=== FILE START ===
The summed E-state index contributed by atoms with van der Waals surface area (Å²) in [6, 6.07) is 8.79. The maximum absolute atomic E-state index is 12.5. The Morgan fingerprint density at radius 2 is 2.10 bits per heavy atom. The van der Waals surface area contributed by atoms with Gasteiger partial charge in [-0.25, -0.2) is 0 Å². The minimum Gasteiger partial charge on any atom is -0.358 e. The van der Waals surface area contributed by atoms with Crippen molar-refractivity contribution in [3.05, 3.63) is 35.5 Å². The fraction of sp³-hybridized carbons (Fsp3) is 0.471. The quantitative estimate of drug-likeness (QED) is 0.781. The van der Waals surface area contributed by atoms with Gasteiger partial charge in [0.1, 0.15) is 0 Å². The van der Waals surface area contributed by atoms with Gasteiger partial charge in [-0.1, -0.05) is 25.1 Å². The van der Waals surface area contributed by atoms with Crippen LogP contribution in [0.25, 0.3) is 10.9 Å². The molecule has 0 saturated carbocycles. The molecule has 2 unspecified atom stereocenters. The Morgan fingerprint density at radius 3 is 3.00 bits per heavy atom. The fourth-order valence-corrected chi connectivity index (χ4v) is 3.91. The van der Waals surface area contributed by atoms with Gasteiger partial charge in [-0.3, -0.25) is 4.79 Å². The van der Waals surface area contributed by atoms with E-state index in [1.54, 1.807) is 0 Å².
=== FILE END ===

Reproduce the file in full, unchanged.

The summed E-state index contributed by atoms with van der Waals surface area (Å²) in [6, 6.07) is 8.79. The maximum absolute atomic E-state index is 12.5. The Morgan fingerprint density at radius 2 is 2.10 bits per heavy atom. The van der Waals surface area contributed by atoms with Gasteiger partial charge in [-0.25, -0.2) is 0 Å². The minimum Gasteiger partial charge on any atom is -0.358 e. The van der Waals surface area contributed by atoms with Crippen molar-refractivity contribution in [3.05, 3.63) is 35.5 Å². The fraction of sp³-hybridized carbons (Fsp3) is 0.471. The quantitative estimate of drug-likeness (QED) is 0.781. The van der Waals surface area contributed by atoms with Gasteiger partial charge in [0.1, 0.15) is 0 Å². The van der Waals surface area contributed by atoms with Gasteiger partial charge in [-0.1, -0.05) is 25.1 Å². The van der Waals surface area contributed by atoms with Crippen LogP contribution in [0.25, 0.3) is 10.9 Å². The molecule has 0 saturated carbocycles. The molecule has 2 unspecified atom stereocenters. The Morgan fingerprint density at radius 3 is 3.00 bits per heavy atom. The fourth-order valence-corrected chi connectivity index (χ4v) is 3.91. The van der Waals surface area contributed by atoms with Gasteiger partial charge in [-0.3, -0.25) is 4.79 Å². The van der Waals surface area contributed by atoms with E-state index in [1.54, 1.807) is 0 Å².